Fluorine-18-fluorodeoxyglucose (FDG) positron emission tomography (PET) computed tomography (CT) for the detection of bone, lung, and lymph node metastases in rhabdomyosarcoma

Bas Vaarwerk, Willemijn B Breunis, Lianne M Haveman, Bart de Keizer, Nina Jehanno, Lise Borgwardt, Rick R van Rijn, Henk van den Berg, Jérémie F Cohen, Elvira C van Dalen, Johannes Hm Merks

Research output: Contribution to journalReview articlepeer-review

Abstract

BACKGROUND: Rhabdomyosarcoma (RMS) is the most common paediatric soft-tissue sarcoma and can emerge throughout the whole body. For patients with newly diagnosed RMS, prognosis for survival depends on multiple factors such as histology, tumour site, and extent of the disease. Patients with metastatic disease at diagnosis have impaired prognosis compared to those with localised disease. Appropriate staging at diagnosis therefore plays an important role in choosing the right treatment regimen for an individual patient. Fluorine-18-fluorodeoxyglucose (18F-FDG) positron emission tomography (PET) is a functional molecular imaging technique that uses the increased glycolysis of cancer cells to visualise both structural information and metabolic activity. 18F-FDG-PET combined with computed tomography (CT) could help to accurately stage the extent of disease in patients with newly diagnosed RMS. In this review we aimed to evaluate whether 18F-FDG-PET could replace other imaging modalities for the staging of distant metastases in RMS.

OBJECTIVES: To determine the diagnostic accuracy of 18F-FDG-PET/CT imaging for the detection of bone, lung, and lymph node metastases in RMS patients at first diagnosis.

SEARCH METHODS: We searched MEDLINE in PubMed (from 1966 to 23 December 2020) and Embase in Ovid (from 1980 to 23 December 2020) for potentially relevant studies. We also checked the reference lists of relevant studies and review articles; scanned conference proceedings; and contacted the authors of included studies and other experts in the field of RMS for information about any ongoing or unpublished studies. We did not impose any language restrictions.

SELECTION CRITERIA: We included cross-sectional studies involving patients with newly diagnosed proven RMS, either prospective or retrospective, if they reported the diagnostic accuracy of 18F-FDG-PET/CT in diagnosing lymph node involvement or bone metastases or lung metastases or a combination of these metastases. We included studies that compared the results of the 18F-FDG-PET/CT imaging with those of histology or with evaluation by a multidisciplinary tumour board as reference standard.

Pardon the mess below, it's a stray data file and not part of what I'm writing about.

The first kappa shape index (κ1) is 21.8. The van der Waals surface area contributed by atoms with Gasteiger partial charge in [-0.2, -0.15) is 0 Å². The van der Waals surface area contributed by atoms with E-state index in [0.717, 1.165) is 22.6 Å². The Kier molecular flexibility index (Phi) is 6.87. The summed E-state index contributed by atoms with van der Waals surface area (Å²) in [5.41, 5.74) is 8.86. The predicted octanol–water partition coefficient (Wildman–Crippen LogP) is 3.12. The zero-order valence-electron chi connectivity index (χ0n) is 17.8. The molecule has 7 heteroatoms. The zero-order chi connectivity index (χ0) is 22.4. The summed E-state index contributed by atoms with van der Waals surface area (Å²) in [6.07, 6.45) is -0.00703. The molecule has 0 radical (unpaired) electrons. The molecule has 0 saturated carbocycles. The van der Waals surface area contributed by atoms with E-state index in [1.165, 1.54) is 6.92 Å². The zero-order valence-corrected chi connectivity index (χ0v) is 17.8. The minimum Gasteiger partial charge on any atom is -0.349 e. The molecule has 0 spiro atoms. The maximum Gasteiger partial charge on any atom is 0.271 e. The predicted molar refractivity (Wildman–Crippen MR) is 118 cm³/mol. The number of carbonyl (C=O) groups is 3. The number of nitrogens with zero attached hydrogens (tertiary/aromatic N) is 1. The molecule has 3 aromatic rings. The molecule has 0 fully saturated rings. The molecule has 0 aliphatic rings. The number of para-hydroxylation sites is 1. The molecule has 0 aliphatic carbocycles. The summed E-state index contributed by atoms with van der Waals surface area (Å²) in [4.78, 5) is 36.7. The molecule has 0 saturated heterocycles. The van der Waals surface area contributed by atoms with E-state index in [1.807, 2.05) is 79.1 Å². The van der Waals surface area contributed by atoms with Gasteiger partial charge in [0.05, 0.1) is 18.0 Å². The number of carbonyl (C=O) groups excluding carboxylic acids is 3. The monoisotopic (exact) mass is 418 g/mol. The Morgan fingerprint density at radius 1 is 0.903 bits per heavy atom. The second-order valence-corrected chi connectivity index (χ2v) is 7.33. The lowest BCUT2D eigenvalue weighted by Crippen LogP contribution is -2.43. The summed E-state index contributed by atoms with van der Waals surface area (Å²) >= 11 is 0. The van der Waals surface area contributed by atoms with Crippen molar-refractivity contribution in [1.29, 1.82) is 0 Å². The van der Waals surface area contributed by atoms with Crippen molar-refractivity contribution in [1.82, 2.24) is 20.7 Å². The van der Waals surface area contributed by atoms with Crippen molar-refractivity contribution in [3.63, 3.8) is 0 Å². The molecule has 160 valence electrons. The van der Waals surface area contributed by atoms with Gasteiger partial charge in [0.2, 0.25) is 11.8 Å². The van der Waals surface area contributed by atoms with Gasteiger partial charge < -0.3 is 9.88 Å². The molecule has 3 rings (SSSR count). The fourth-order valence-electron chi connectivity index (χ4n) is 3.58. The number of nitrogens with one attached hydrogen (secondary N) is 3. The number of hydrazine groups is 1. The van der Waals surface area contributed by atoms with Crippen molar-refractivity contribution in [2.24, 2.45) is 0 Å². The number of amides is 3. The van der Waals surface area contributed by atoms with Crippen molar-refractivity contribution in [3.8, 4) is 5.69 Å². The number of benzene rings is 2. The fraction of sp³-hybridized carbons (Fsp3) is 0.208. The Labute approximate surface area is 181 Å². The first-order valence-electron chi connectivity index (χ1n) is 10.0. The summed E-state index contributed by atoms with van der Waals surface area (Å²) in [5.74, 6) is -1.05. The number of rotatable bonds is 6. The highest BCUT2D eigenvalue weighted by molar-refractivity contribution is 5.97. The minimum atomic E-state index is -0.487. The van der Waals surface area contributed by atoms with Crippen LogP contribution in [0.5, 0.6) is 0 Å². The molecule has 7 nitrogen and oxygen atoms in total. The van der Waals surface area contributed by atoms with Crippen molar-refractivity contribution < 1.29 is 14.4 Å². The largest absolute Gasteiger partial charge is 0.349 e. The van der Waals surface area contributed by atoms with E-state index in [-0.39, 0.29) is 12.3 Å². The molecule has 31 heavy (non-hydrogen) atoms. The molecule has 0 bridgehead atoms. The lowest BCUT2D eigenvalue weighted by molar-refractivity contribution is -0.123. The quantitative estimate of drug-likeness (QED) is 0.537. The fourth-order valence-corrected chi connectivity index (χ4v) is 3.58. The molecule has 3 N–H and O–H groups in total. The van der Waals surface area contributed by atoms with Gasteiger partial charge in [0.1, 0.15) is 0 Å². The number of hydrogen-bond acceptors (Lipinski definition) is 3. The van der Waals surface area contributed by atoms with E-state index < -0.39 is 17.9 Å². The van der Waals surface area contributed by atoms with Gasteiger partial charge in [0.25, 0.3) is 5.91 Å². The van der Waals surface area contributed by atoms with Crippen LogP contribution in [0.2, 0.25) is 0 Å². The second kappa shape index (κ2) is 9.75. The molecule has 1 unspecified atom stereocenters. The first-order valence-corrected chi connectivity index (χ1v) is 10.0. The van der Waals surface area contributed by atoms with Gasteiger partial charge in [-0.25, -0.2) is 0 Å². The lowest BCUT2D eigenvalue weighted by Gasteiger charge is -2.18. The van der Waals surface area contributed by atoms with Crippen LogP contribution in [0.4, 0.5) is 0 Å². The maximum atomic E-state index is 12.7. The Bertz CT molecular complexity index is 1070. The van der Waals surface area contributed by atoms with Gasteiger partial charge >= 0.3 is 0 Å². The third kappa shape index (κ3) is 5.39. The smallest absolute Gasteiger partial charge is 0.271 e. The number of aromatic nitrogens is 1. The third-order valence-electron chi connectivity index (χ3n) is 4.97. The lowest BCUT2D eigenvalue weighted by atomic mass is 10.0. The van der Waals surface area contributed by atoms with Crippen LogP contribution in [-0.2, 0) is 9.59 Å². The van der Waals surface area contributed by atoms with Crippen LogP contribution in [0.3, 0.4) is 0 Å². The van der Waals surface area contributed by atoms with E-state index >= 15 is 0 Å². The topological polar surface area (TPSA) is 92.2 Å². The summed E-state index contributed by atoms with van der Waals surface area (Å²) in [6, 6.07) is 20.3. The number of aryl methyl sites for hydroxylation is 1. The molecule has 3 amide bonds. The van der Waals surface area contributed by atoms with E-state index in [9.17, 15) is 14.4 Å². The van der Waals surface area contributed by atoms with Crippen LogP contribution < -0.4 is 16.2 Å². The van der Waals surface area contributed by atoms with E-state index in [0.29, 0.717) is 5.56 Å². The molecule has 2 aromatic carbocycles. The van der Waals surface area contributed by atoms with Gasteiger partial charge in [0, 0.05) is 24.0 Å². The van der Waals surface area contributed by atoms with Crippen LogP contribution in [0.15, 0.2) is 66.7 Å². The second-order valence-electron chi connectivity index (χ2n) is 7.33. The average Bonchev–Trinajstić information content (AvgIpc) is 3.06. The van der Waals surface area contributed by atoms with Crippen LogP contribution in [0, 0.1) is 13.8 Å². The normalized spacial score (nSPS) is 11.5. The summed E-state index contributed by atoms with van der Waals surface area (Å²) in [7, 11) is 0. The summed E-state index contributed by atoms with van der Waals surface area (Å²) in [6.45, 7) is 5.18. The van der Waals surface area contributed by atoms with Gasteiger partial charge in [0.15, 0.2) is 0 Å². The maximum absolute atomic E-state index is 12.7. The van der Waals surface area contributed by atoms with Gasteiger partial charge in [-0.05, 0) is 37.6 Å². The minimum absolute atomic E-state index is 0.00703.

DATA COLLECTION AND ANALYSIS: Two review authors independently performed study selection, data extraction, and methodological quality assessement according to Quality Assessment of Diagnostic Accuracy Studies 2 (QUADAS-2). We analysed data for the three outcomes (nodal involvement and lung and bone metastases) separately. We used data from the 2 × 2 tables (consisting of true positives, false positives, true negatives, and false negatives) to calculate sensitivity and specificity in each study and corresponding 95% confidence intervals. We did not consider a formal meta-analysis to be relevant because of the small number of studies and substantial heterogeneity between studies.

MAIN RESULTS: Two studies met our inclusion criteria. The diagnostic accuracy of 18F-FDG-PET/CT was reported in both studies, which included a total of 36 participants. We considered both studies to be at high risk of bias for the domain reference standard. We considered one study to be at high risk of bias for the domain index test and flow and timing. Sensitivity and specificity of 18F-FDG-PET/CT for the detection of bone metastases was 100% in both studies (95% confidence interval (CI) for sensitivity was 29% to 100% in study one and 40% to 100% in study two; 95% CI for specificity was 83% to 100% in study one and 66% to 100% in study two). The reported sensitivity of 18F-FDG-PET/CT for the detection of lung metastases was not calculated since only two participants in study two showed lung metastases, of which one was detected by 18F-FDG-PET/CT. Reported specificity was 96% in study one (95% CI 78% to 100%) and 100% (95% CI 72% to 100%) in study two. The reported sensitivity for the detection of nodal involvement was 100% (95% CI 63% to 100% in study one and 40% to 100% in study two); the reported specificity was 100% (95% CI 78% to 100%) in study one and 89% (95% CI 52% to 100%) in study two.

AUTHORS' CONCLUSIONS: The diagnostic accuracy of 18F-FDG-PET/CT for the detection of bone, lung, and lymph node metastases was reported in only two studies including a total of only 36 participants with newly diagnosed RMS. Because of the small number of studies (and participants), there is currently insufficient evidence to reliably determine the diagnostic accuracy of 18F-FDG-PET/CT in the detection of distant metastases. Larger series evaluating the diagnostic accuracy of 18F-FDG-PET/CT for the detection of metastases in patients with RMS are necessary.

Original languageEnglish
Pages (from-to)CD012325
JournalThe Cochrane database of systematic reviews
Volume11
DOIs
Publication statusPublished - 9 Nov 2021

Keywords

  • Cross-Sectional Studies
  • Fluorodeoxyglucose F18
  • Humans
  • Lung
  • Lymphatic Metastasis
  • Neoplasm Staging
  • Positron Emission Tomography Computed Tomography
  • Positron-Emission Tomography
  • Prospective Studies
  • Radiopharmaceuticals
  • Retrospective Studies
  • Rhabdomyosarcoma/diagnostic imaging
  • Sensitivity and Specificity
  • Tomography, X-Ray Computed

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